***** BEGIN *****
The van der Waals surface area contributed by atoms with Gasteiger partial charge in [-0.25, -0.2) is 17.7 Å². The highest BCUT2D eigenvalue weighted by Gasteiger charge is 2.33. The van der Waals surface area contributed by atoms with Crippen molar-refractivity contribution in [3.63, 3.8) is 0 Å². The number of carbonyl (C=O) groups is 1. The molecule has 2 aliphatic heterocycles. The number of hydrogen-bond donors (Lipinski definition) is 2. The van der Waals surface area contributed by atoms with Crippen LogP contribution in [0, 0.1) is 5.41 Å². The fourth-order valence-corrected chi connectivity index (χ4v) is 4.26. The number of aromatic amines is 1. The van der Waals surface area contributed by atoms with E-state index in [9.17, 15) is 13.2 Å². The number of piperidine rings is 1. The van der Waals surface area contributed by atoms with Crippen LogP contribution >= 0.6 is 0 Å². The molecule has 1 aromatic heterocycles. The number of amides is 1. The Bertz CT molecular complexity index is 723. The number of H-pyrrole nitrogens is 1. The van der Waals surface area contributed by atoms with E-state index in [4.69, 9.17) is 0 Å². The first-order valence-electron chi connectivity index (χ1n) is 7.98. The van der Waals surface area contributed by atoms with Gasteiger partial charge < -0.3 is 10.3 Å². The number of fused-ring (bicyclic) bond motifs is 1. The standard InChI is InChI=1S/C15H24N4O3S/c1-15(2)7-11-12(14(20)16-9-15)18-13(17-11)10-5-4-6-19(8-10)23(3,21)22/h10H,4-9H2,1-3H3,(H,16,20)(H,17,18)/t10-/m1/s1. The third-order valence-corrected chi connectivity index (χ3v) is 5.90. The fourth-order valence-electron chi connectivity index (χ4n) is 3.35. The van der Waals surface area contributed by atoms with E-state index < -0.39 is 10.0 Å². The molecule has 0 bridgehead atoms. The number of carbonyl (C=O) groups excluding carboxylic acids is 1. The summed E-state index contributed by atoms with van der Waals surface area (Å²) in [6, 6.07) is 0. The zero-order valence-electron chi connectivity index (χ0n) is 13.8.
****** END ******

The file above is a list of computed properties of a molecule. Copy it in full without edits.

The van der Waals surface area contributed by atoms with Gasteiger partial charge in [-0.25, -0.2) is 17.7 Å². The highest BCUT2D eigenvalue weighted by Gasteiger charge is 2.33. The van der Waals surface area contributed by atoms with Crippen molar-refractivity contribution in [3.63, 3.8) is 0 Å². The number of carbonyl (C=O) groups is 1. The molecule has 2 aliphatic heterocycles. The number of hydrogen-bond donors (Lipinski definition) is 2. The van der Waals surface area contributed by atoms with Crippen LogP contribution in [0, 0.1) is 5.41 Å². The fourth-order valence-corrected chi connectivity index (χ4v) is 4.26. The number of aromatic amines is 1. The van der Waals surface area contributed by atoms with E-state index in [9.17, 15) is 13.2 Å². The number of piperidine rings is 1. The van der Waals surface area contributed by atoms with Crippen LogP contribution >= 0.6 is 0 Å². The molecule has 1 aromatic heterocycles. The number of amides is 1. The Bertz CT molecular complexity index is 723. The number of H-pyrrole nitrogens is 1. The van der Waals surface area contributed by atoms with E-state index in [4.69, 9.17) is 0 Å². The first-order valence-electron chi connectivity index (χ1n) is 7.98. The van der Waals surface area contributed by atoms with Gasteiger partial charge < -0.3 is 10.3 Å². The number of fused-ring (bicyclic) bond motifs is 1. The standard InChI is InChI=1S/C15H24N4O3S/c1-15(2)7-11-12(14(20)16-9-15)18-13(17-11)10-5-4-6-19(8-10)23(3,21)22/h10H,4-9H2,1-3H3,(H,16,20)(H,17,18)/t10-/m1/s1. The third-order valence-corrected chi connectivity index (χ3v) is 5.90. The fourth-order valence-electron chi connectivity index (χ4n) is 3.35. The van der Waals surface area contributed by atoms with E-state index < -0.39 is 10.0 Å². The molecule has 0 bridgehead atoms. The number of carbonyl (C=O) groups excluding carboxylic acids is 1. The summed E-state index contributed by atoms with van der Waals surface area (Å²) in [6, 6.07) is 0. The zero-order valence-electron chi connectivity index (χ0n) is 13.8.